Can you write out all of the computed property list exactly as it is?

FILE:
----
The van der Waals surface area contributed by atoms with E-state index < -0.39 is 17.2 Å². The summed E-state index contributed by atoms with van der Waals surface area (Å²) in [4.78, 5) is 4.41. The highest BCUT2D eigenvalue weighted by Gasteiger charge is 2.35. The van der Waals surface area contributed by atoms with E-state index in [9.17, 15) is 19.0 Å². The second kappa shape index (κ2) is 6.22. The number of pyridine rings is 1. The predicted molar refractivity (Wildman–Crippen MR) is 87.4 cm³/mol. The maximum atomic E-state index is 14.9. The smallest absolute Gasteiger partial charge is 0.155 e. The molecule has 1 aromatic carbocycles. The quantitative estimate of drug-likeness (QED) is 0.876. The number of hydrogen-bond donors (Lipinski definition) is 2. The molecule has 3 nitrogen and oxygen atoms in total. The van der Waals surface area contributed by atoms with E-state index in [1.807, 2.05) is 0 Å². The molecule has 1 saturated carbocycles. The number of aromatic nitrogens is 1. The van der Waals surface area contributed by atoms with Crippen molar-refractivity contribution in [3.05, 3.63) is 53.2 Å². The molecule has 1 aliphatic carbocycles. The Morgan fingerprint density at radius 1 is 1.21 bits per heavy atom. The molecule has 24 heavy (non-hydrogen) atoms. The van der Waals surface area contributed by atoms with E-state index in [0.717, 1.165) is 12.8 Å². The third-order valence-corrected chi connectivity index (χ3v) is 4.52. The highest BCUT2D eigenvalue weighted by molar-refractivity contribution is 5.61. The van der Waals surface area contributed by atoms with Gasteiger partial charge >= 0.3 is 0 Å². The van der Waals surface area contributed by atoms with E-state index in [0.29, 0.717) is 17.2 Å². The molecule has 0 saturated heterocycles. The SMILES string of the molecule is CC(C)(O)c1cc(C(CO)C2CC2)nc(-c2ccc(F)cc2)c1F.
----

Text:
The van der Waals surface area contributed by atoms with E-state index < -0.39 is 17.2 Å². The summed E-state index contributed by atoms with van der Waals surface area (Å²) in [4.78, 5) is 4.41. The highest BCUT2D eigenvalue weighted by Gasteiger charge is 2.35. The van der Waals surface area contributed by atoms with E-state index in [9.17, 15) is 19.0 Å². The second kappa shape index (κ2) is 6.22. The number of pyridine rings is 1. The predicted molar refractivity (Wildman–Crippen MR) is 87.4 cm³/mol. The maximum atomic E-state index is 14.9. The smallest absolute Gasteiger partial charge is 0.155 e. The molecule has 1 aromatic carbocycles. The quantitative estimate of drug-likeness (QED) is 0.876. The number of hydrogen-bond donors (Lipinski definition) is 2. The molecule has 3 nitrogen and oxygen atoms in total. The van der Waals surface area contributed by atoms with E-state index in [1.807, 2.05) is 0 Å². The molecule has 1 saturated carbocycles. The number of aromatic nitrogens is 1. The van der Waals surface area contributed by atoms with Crippen molar-refractivity contribution in [3.05, 3.63) is 53.2 Å². The molecule has 1 aliphatic carbocycles. The Morgan fingerprint density at radius 1 is 1.21 bits per heavy atom. The molecule has 24 heavy (non-hydrogen) atoms. The van der Waals surface area contributed by atoms with E-state index in [0.717, 1.165) is 12.8 Å². The third-order valence-corrected chi connectivity index (χ3v) is 4.52. The highest BCUT2D eigenvalue weighted by molar-refractivity contribution is 5.61. The van der Waals surface area contributed by atoms with Gasteiger partial charge >= 0.3 is 0 Å². The van der Waals surface area contributed by atoms with E-state index in [0.29, 0.717) is 17.2 Å². The molecule has 0 saturated heterocycles. The SMILES string of the molecule is CC(C)(O)c1cc(C(CO)C2CC2)nc(-c2ccc(F)cc2)c1F.